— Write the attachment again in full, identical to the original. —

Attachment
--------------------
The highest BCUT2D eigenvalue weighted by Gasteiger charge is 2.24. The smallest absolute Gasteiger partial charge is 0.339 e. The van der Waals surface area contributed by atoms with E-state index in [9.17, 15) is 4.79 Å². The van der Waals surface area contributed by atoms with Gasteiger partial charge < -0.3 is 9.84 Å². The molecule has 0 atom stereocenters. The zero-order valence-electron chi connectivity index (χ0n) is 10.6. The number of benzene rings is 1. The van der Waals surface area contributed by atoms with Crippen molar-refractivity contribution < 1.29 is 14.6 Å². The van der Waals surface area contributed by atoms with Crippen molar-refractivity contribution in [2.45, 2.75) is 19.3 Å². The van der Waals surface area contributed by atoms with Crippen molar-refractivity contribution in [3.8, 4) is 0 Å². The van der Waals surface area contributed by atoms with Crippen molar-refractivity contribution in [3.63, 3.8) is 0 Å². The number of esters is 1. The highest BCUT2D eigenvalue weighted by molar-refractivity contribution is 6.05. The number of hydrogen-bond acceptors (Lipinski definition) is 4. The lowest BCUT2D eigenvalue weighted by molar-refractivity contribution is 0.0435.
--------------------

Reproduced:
The highest BCUT2D eigenvalue weighted by Gasteiger charge is 2.24. The smallest absolute Gasteiger partial charge is 0.339 e. The van der Waals surface area contributed by atoms with E-state index in [9.17, 15) is 4.79 Å². The van der Waals surface area contributed by atoms with Gasteiger partial charge < -0.3 is 9.84 Å². The molecule has 0 atom stereocenters. The zero-order valence-electron chi connectivity index (χ0n) is 10.6. The number of benzene rings is 1. The van der Waals surface area contributed by atoms with Crippen molar-refractivity contribution < 1.29 is 14.6 Å². The van der Waals surface area contributed by atoms with Crippen molar-refractivity contribution in [2.45, 2.75) is 19.3 Å². The van der Waals surface area contributed by atoms with Crippen molar-refractivity contribution in [3.8, 4) is 0 Å². The van der Waals surface area contributed by atoms with Crippen molar-refractivity contribution in [3.63, 3.8) is 0 Å². The number of esters is 1. The highest BCUT2D eigenvalue weighted by molar-refractivity contribution is 6.05. The number of hydrogen-bond acceptors (Lipinski definition) is 4. The lowest BCUT2D eigenvalue weighted by molar-refractivity contribution is 0.0435.